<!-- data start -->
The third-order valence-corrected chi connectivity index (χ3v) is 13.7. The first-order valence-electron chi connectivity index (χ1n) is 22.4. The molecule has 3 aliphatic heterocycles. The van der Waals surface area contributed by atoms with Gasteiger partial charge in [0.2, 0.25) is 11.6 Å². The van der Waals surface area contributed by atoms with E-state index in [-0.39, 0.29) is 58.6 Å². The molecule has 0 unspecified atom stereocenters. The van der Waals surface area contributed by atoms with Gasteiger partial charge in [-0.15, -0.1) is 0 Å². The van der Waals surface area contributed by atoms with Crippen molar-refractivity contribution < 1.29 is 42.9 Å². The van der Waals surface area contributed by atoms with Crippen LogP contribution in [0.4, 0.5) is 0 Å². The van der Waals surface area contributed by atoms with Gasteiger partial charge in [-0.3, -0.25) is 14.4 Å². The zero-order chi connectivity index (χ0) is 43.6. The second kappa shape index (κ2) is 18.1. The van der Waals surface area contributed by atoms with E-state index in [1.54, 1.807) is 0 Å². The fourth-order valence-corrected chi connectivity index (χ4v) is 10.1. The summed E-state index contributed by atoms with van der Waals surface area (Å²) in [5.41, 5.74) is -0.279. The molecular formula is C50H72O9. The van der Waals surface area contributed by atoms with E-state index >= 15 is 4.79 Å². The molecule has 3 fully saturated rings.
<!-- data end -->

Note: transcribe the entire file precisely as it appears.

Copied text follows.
The third-order valence-corrected chi connectivity index (χ3v) is 13.7. The first-order valence-electron chi connectivity index (χ1n) is 22.4. The molecule has 3 aliphatic heterocycles. The van der Waals surface area contributed by atoms with Gasteiger partial charge in [0.2, 0.25) is 11.6 Å². The van der Waals surface area contributed by atoms with E-state index in [-0.39, 0.29) is 58.6 Å². The molecule has 0 unspecified atom stereocenters. The van der Waals surface area contributed by atoms with Gasteiger partial charge in [-0.15, -0.1) is 0 Å². The van der Waals surface area contributed by atoms with Crippen molar-refractivity contribution < 1.29 is 42.9 Å². The van der Waals surface area contributed by atoms with Crippen LogP contribution in [0.4, 0.5) is 0 Å². The van der Waals surface area contributed by atoms with Gasteiger partial charge in [-0.3, -0.25) is 14.4 Å². The zero-order chi connectivity index (χ0) is 43.6. The second kappa shape index (κ2) is 18.1. The van der Waals surface area contributed by atoms with E-state index in [1.54, 1.807) is 0 Å². The fourth-order valence-corrected chi connectivity index (χ4v) is 10.1. The summed E-state index contributed by atoms with van der Waals surface area (Å²) in [5.41, 5.74) is -0.279. The molecular formula is C50H72O9. The van der Waals surface area contributed by atoms with E-state index >= 15 is 4.79 Å². The molecule has 3 fully saturated rings.